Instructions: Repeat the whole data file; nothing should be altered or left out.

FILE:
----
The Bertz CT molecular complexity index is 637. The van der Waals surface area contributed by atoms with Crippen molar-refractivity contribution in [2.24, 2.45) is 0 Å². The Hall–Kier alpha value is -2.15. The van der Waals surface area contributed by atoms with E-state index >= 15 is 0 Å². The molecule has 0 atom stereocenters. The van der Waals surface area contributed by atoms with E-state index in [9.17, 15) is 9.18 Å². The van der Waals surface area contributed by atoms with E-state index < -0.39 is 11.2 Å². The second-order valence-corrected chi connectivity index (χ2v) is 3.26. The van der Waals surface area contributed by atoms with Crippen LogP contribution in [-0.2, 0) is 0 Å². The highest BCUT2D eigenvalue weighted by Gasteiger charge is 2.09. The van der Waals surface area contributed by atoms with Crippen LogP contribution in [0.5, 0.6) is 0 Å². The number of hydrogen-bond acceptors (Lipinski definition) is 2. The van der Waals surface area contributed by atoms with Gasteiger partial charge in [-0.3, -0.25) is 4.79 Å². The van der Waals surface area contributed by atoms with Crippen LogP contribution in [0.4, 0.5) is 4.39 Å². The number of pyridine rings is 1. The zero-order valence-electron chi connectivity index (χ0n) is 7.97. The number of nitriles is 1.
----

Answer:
The Bertz CT molecular complexity index is 637. The van der Waals surface area contributed by atoms with Crippen molar-refractivity contribution in [2.24, 2.45) is 0 Å². The Hall–Kier alpha value is -2.15. The van der Waals surface area contributed by atoms with E-state index >= 15 is 0 Å². The molecule has 0 atom stereocenters. The van der Waals surface area contributed by atoms with E-state index in [9.17, 15) is 9.18 Å². The van der Waals surface area contributed by atoms with E-state index < -0.39 is 11.2 Å². The second-order valence-corrected chi connectivity index (χ2v) is 3.26. The van der Waals surface area contributed by atoms with Crippen LogP contribution in [-0.2, 0) is 0 Å². The highest BCUT2D eigenvalue weighted by Gasteiger charge is 2.09. The van der Waals surface area contributed by atoms with Crippen LogP contribution in [0.5, 0.6) is 0 Å². The number of hydrogen-bond acceptors (Lipinski definition) is 2. The van der Waals surface area contributed by atoms with Gasteiger partial charge in [-0.3, -0.25) is 4.79 Å². The van der Waals surface area contributed by atoms with Crippen LogP contribution in [0.4, 0.5) is 4.39 Å². The number of pyridine rings is 1. The zero-order valence-electron chi connectivity index (χ0n) is 7.97. The number of nitriles is 1.